Debugging






Debugging

Break, Debug, Deduce, Fix, Inspect, Repair, Step, Test

Debugging


Developer Story

Devi is scratching her head, wondering why a particular visual effect is so jerky; instead of growing gradually, the icon transitions from small to large in just a few, erratic, steps. Code analysis is getting her nowhere, so she fires up her JavaScript debugger, which allows her to step through the effect in her own time. After adding the box dimensions to a watchlist, she quickly diagnoses the cause as a number-rounding issue.

Problem

How can you diagnose errors and strange behavior?

Solution

Diagnose problems with a JavaScript debugger. JavaScript Debugging used to be as sophisticated as adding a few alert messages, but it has come a long way. A tool such as the Venkman debugger (http://www.mozilla.org/projects/venkman/), a popular Firefox extension, makes the point. Venkman has all the basic features you'd look for in a debugger of any language: breakpoints, call stacks, step in/out/over, watches, and error and exception triggers. Also, an interactive session lets you type code for immediate execution as well as basic profiling support.

To Debug or Not to Debug?

That is the question many developers have asked over the years, with many deciding that there are often more productive things to do. The main problem with Debugging is that you have to invest time setting up breaklists and watches and thinking up strategies for diagnosis, yet all of that is thrown away after the problem's solved. The same problem might arise later on, and you'll have to set it all up again. Even if you can save breakpoints and watchesas Venkman lets you dothey are often too fragile to be useful, whereas if you can create a unit test to check the same thing, or introduce a log message to monitor state, you'll have created a permanent asset for yourself and your team.


For basic error reporting without a custom debugger, use Firefox's built-in JavaScript Console, and on IE, switch off the "Disable Script Debugging" options. You can also define window.onerror to show any errors that arise, as the event handler is notified of the error message, URL, and line number. You could then perform Logging or create an alert, e.g.:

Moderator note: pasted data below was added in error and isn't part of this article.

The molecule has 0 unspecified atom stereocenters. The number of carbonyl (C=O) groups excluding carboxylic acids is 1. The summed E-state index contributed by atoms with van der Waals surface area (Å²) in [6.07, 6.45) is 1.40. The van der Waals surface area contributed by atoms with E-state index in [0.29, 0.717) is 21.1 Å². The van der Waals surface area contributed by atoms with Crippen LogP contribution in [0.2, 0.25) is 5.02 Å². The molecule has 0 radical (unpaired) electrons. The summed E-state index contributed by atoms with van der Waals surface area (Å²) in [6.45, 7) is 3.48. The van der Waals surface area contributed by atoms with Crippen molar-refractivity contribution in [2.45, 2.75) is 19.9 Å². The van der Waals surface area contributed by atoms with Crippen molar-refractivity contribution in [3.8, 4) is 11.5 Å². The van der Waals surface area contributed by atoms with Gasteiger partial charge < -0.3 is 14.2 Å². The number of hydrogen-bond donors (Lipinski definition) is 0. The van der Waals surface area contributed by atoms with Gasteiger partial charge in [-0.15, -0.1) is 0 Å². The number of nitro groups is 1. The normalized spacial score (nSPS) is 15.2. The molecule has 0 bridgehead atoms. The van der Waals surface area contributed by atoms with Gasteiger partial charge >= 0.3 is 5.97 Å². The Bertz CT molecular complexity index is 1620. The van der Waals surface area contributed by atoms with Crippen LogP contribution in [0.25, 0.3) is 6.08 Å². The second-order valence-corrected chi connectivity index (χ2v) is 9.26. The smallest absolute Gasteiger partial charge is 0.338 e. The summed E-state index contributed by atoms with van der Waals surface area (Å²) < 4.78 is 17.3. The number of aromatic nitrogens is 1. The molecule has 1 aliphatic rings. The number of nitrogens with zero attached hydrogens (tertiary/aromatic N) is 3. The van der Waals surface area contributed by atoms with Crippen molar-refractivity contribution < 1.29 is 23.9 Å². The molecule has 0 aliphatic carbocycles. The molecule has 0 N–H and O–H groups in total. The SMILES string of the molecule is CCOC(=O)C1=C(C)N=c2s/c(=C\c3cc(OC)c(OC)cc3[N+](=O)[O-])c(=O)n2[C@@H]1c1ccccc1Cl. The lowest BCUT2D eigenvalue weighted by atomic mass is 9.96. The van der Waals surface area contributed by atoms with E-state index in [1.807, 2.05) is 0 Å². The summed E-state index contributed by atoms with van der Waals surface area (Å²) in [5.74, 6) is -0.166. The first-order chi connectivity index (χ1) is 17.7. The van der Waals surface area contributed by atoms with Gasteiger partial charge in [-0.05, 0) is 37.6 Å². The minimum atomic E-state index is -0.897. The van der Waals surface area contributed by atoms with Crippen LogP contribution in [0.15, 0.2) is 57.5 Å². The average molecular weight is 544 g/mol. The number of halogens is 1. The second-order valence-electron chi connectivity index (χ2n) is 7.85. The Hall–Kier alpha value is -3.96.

window.onerror = function(message, url, lineNum) {
    alert("Error: '" + message + "'. At " + url + ", Line " + lineNum);
  }

Tool Support

Venkman

Venkman (http://www.mozilla.org/projects/venkman/) is an open source Firefox extension with quite sophisticated Debugging support, as discussed in the preceding Solution (Figure). When you open the debugger, it shows a list of JavaScript files, which you can then open to set breakpoints.

Venkman


Microsoft Script Debugger

Microsoft makes Microsoft Script Debugger (http://msdn.microsoft.com/library/default.asp?url=/library/en-us/sdbug/Html/sdbug_1.asp) available for no cost. It offers basic Debugging functions, e.g., breakpoints, a basic call stack, step in/out/over, and error triggers (Figure). While not as feature-rich as Venkman, it's still useful for investigating IE-specific bugs. The IE Blog (http://blogs.msdn.com/ie/archive/2004/10/26/247912.aspx) lists several options for IE Debugging.

Microsoft Script Debugger


JavaScript HTML Debugger

JavaScript HTML Debugger (http://www.htmldebugger.com/javascript_debugger/javascript_debugger.asp) is a commercial tool from SplineTech. It's a standalone Windows application with functionality similar to Venkman but a greater emphasis on ease-of-learning.



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